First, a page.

NEW YORK (MainStreet) — Unemployed Americans desperately sending out resumes to find a full-time job or or those who want a position that is flexible and fits their scheduling demands might want to consider another route: becoming a temp or contract worker.
According to a new report issued by the job placement company CareerBuilder, companies are planning to go on a temp worker hiring binge with almost half of all firms planning to sign on contract workers this year. This movement is not an outlier, but rather part of an on-going trend that will see the number of people employed as a temp or contract worker increase by 3% this year, compared to 2014 -- a 75,000 worker gain. This trend will continue through 2019.
"Barring any type of economic catastrophe, we expect temp job service to improve and do well for the foreseeable future," said Steve Armstrong, senior vice president for U.S. operations at employment agency Kelly Services.
"Following a recession, temp jobs are typically among the first to return," said Ryan Hunt, a career senior adviser at CareerBuilder. "From 2009 to 2010, most companies were hesitant to add full-time headcount in large numbers and many chose to rely on a temporary or contingent workforce in response to increased demand. Our annual forecast suggests that many of these roles are transitioned to full-time, permanent jobs."
Armstrong pointed to a number of factors that are lending weight to the growing use of temp workers by corporations along with their growing popularity among workers.
For starters, companies are relying on "just in time" delivery, whereby they need to staff up to complete a specific product run and then scale down. That's most efficiently handled by a temp workforce with very specific capabilities to work on a particular project.
To boot, the digital nature of a lot of jobs -- allowing for telecommuting and flexibility -- has shifted what people value. As a result, increasing numbers of people entering the job market have different expectations on how they want to conduct their professional lives. Instead of chat at the water cooler before returning to their cubicles, they're happy to work remotely with a computer -- in boxers on the couch.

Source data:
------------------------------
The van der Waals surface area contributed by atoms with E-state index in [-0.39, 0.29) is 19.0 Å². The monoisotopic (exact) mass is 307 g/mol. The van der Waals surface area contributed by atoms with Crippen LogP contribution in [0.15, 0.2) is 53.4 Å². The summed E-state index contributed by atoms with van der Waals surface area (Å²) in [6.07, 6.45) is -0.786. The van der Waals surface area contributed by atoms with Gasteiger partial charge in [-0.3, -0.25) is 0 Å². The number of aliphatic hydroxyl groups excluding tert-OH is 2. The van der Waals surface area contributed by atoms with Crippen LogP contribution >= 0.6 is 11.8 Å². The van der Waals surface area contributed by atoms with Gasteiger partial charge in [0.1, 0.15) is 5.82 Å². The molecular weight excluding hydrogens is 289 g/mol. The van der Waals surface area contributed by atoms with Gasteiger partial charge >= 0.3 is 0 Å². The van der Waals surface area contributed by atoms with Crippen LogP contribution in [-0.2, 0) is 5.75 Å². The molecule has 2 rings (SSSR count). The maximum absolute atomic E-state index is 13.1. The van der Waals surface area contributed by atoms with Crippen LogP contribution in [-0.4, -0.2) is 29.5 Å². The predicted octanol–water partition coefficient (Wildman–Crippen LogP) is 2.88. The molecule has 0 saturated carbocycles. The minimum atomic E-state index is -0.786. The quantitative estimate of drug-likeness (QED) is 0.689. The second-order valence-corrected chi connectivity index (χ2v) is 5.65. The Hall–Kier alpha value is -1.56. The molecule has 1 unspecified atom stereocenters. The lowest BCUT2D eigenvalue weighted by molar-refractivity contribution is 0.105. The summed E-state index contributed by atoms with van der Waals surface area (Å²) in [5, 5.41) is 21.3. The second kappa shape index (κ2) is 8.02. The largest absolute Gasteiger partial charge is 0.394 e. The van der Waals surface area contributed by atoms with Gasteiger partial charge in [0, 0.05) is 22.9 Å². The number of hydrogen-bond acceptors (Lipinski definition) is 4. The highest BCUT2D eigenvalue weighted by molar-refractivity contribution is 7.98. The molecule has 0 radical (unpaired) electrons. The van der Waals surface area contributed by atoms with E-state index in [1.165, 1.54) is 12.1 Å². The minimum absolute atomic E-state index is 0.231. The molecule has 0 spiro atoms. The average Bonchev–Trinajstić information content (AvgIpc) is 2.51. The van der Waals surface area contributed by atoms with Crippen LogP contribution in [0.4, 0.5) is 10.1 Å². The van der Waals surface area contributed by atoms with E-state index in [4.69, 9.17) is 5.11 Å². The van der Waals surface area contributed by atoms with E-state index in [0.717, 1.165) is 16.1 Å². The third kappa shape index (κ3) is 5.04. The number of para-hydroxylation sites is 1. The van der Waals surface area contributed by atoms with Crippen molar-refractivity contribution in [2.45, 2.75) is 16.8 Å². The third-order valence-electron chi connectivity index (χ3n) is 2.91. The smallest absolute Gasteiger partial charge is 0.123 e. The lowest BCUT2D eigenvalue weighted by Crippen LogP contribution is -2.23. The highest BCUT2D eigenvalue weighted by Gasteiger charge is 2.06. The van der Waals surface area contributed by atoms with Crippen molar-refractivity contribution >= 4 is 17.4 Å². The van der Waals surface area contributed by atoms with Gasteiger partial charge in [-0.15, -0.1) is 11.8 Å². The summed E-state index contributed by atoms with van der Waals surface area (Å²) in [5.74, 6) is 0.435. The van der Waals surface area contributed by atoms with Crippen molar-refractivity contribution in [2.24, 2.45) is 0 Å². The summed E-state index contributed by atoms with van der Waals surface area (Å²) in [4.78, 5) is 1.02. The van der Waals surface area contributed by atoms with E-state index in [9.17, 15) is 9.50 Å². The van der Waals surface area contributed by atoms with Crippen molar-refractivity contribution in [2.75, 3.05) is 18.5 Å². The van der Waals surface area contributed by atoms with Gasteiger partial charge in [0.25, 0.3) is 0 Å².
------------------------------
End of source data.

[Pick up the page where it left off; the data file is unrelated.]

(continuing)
"The nature of work has changed," Armstrong said. "The idea was you had to go to a building to work. The people entering the work force now have significant expectations. Their thinking is not tied to the company, but to the work, and they care more about how they are allowed to accomplish it and they want to be flexible."
A report issued by Deloitte in February stated the challenges presented by the on-demand workforce are significant. But the trend itself seems irreversible, driven by the networked nature of work, the multigenerational workforce, a desire for more flexible working conditions and the demands of business. Researchers estimate that as many as 30% to 40% of all U.S. workers today are contingent. In fact 51% of employers in the Deloitte survey report that their need for contingent workers will continue to grow over the next three to five years.
One of the challenges is communication. Dealing with a multigenerational workforce is another factor companies must overcome. Baby Boomers, Gen X and Millennials all require different levels of communication, so company management must take this into account when attempting to hire and retain workers. Older employees tend to prefer periodic face-to-face or verbal interaction, while younger people demand a higher level of contact, but through a digital interface like email or texting.
Still, Kelly sees the temp job growth coming in much more advanced fields.
Armstrong said that those in credentialed fields like IT, science and engineering professionals are highly desirable as temp and contract workers. Also expected to be in demand are those involved in the skills trade like machinists and those who can operate computer numerical control machines.
CareerBuilder agreed, noting the fastest growing occupations paying more than $15 per hour were computer systems analysts, accountants and management analysts, all of which paid $38 per hour or higher.
The social media site LinkedIn noted that more than 7,000 of the positions listed on its job board have the word temporary in the title, a solid indicator that temporary assignments are important to all types of companies.
The fact that professionals themselves are now seeking temp positions is indicative of the change in attitude toward this type of work. Taking temp work was once simply a way to earn money when a person found themselves in between a "real" job, but no more.
"The stigma is pretty much gone," Armstrong said. "We now feel workers are coming to Kelly for us to be their employment advocate to get not just their next job, but their next six."
--Written by Doug Olenick for MainStreet